Using the eyes and ears of public volunteers can stretch the reach of science, according to a new analysis from Erica Stuber from the Department of Wildland Resources and the Ecology Center. Stuber and a team of researchers examined the accuracy of information produced by citizen science apps for monitoring bird populations. They compared publicly-produced data with officially tracked numbers from monitoring programs and found that, with some refinement, data from citizen scientists could offer a lot of utility for researchers.
Citizen science asks volunteers from the general public to collect a variety of information to answer particular questions or to collect observations — and report it to a shared database. Over the past decade such collective public power has benefited science efforts in all sorts of ways, from sorting images of the cosmos to mapping mosquito populations. But the big data collected by such efforts is now outpacing scientists’ ability to effectively use it, especially when it comes to decisions about wildlife populations.
Which is a shame, Stuber said, because data from such public efforts are often collected with more detail and across a wider geographical range than professional researchers can manage by themselves. If there was a way to better filter, focus and apply such data, it could be a valuable resource in a climate of shrinking restoration budgets, insufficient feet-on-the-ground and intimidatingly vast areas that wildlife depend on to survive and thrive.
A key step toward better using the available information is to understand and test the data coming out of such projects by directly comparing citizen science numbers with more traditional monitoring methods.
The app eBird, developed and maintained by the Cornell Lab of Ornithology, has been around for 20 years. It has several attractive features, including tools to help identify species and GPS tracking of sighting locations. It allows birdwatchers to keep track of their birding activity while making the data collected openly available to others. A popular product, eBird has produced an inordinate amount of data, but not always in a form that researchers can directly use.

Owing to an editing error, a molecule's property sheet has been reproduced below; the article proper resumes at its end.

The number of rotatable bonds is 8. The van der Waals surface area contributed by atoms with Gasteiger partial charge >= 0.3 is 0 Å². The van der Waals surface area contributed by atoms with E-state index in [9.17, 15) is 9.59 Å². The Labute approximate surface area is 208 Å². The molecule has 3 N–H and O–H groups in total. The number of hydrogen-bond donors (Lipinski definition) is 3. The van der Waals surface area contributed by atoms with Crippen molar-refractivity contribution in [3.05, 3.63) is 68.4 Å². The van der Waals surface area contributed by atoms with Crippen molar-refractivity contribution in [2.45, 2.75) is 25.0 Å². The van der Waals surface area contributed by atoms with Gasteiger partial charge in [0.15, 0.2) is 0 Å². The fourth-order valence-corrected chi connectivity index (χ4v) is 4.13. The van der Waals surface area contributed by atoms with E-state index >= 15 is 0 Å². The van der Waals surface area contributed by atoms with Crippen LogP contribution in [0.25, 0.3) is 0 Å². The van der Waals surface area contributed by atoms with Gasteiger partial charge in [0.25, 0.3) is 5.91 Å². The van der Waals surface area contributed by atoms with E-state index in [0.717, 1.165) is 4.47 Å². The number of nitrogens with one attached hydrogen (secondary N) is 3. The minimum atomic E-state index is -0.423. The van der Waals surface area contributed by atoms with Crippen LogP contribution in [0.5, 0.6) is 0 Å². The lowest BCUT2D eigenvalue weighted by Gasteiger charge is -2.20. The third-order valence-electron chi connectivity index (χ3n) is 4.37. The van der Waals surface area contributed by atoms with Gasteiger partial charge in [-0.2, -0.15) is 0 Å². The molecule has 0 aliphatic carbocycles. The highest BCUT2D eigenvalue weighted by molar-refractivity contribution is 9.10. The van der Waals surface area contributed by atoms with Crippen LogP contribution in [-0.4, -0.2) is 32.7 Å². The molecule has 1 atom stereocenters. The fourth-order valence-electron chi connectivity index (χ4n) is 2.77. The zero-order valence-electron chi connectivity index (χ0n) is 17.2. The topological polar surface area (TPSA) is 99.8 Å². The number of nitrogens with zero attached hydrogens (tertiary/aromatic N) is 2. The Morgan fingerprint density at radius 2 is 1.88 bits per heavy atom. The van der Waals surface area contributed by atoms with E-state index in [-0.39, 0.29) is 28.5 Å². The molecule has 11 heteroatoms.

Every three years the U.S. Fish and Wildlife Service estimates the number of bald eagle nesting sites in territories across the U.S. to track how the population is faring. Stuber partnered with the agency and the eBird science team to identify the type of information that could benefit agency efforts, and to compare that filtered app data with official counts of bald eagle populations. When Stuber compared the official numbers with numbers from the app, she found them surprisingly well-matched. She’s repeated this comparison with other bird counts and is finding patterns.
“The data from citizen science isn’t always right on target, but it is still useful,” she said.
For instance, the data from citizen scientists seem to be a good match for tracking the timing of migrating waterfowl, Stuber said, but it’s not always super accurate in pinpointing waterfowl abundance across seasons.
“If we can begin to identify the circumstances when it is most accurate, and when it misses the mark, and why, we’ll be able to use this massive resource to augment official monitoring efforts that can be hugely expensive and often dangerous.”
Although numbers from the citizen science app won’t replace official counts of wild bird populations, it can complement them, she said. And it can communicate nuance and detail that official counts sometimes don’t catch. There is still a lot of work to be done, but these comparisons create a baseline of information to launch similar work, she said.
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